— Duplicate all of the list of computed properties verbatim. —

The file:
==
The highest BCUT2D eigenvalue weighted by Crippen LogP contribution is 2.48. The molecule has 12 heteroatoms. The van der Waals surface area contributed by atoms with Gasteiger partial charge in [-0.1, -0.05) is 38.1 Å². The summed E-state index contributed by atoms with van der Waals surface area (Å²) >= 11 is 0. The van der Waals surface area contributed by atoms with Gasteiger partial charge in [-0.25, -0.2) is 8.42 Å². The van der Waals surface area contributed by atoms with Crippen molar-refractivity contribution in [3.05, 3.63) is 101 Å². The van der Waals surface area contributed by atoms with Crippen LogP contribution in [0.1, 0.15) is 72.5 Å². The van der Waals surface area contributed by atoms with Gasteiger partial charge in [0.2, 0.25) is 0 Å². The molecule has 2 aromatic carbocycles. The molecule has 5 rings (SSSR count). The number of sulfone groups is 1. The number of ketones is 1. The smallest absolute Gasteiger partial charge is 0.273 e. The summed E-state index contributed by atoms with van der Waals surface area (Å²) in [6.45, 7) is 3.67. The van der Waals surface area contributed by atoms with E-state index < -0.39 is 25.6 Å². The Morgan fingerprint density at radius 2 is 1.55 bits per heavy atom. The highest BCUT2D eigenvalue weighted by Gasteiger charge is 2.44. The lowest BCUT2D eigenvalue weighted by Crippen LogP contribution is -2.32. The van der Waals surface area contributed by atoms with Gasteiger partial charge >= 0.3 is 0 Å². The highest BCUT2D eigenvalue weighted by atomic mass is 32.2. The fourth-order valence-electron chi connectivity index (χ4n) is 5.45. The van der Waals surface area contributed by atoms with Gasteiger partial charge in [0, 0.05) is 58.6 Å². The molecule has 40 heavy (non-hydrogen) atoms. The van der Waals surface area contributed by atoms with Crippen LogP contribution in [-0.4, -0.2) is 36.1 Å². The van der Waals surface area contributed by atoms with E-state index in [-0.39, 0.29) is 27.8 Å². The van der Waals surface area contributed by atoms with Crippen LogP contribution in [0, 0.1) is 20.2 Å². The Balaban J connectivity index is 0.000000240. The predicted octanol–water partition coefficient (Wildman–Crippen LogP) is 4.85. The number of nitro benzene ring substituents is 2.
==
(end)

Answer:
The highest BCUT2D eigenvalue weighted by Crippen LogP contribution is 2.48. The molecule has 12 heteroatoms. The van der Waals surface area contributed by atoms with Gasteiger partial charge in [-0.1, -0.05) is 38.1 Å². The summed E-state index contributed by atoms with van der Waals surface area (Å²) >= 11 is 0. The van der Waals surface area contributed by atoms with Gasteiger partial charge in [-0.25, -0.2) is 8.42 Å². The van der Waals surface area contributed by atoms with Crippen molar-refractivity contribution in [3.05, 3.63) is 101 Å². The van der Waals surface area contributed by atoms with Crippen LogP contribution in [0.1, 0.15) is 72.5 Å². The van der Waals surface area contributed by atoms with Gasteiger partial charge in [0.2, 0.25) is 0 Å². The molecule has 2 aromatic carbocycles. The molecule has 5 rings (SSSR count). The number of sulfone groups is 1. The number of ketones is 1. The smallest absolute Gasteiger partial charge is 0.273 e. The summed E-state index contributed by atoms with van der Waals surface area (Å²) in [6.45, 7) is 3.67. The van der Waals surface area contributed by atoms with E-state index < -0.39 is 25.6 Å². The Morgan fingerprint density at radius 2 is 1.55 bits per heavy atom. The highest BCUT2D eigenvalue weighted by Gasteiger charge is 2.44. The lowest BCUT2D eigenvalue weighted by Crippen LogP contribution is -2.32. The van der Waals surface area contributed by atoms with Gasteiger partial charge >= 0.3 is 0 Å². The highest BCUT2D eigenvalue weighted by atomic mass is 32.2. The fourth-order valence-electron chi connectivity index (χ4n) is 5.45. The van der Waals surface area contributed by atoms with Gasteiger partial charge in [0, 0.05) is 58.6 Å². The molecule has 40 heavy (non-hydrogen) atoms. The van der Waals surface area contributed by atoms with Crippen LogP contribution in [-0.4, -0.2) is 36.1 Å². The van der Waals surface area contributed by atoms with E-state index in [-0.39, 0.29) is 27.8 Å². The van der Waals surface area contributed by atoms with Crippen LogP contribution in [0, 0.1) is 20.2 Å². The Balaban J connectivity index is 0.000000240. The predicted octanol–water partition coefficient (Wildman–Crippen LogP) is 4.85. The number of nitro benzene ring substituents is 2.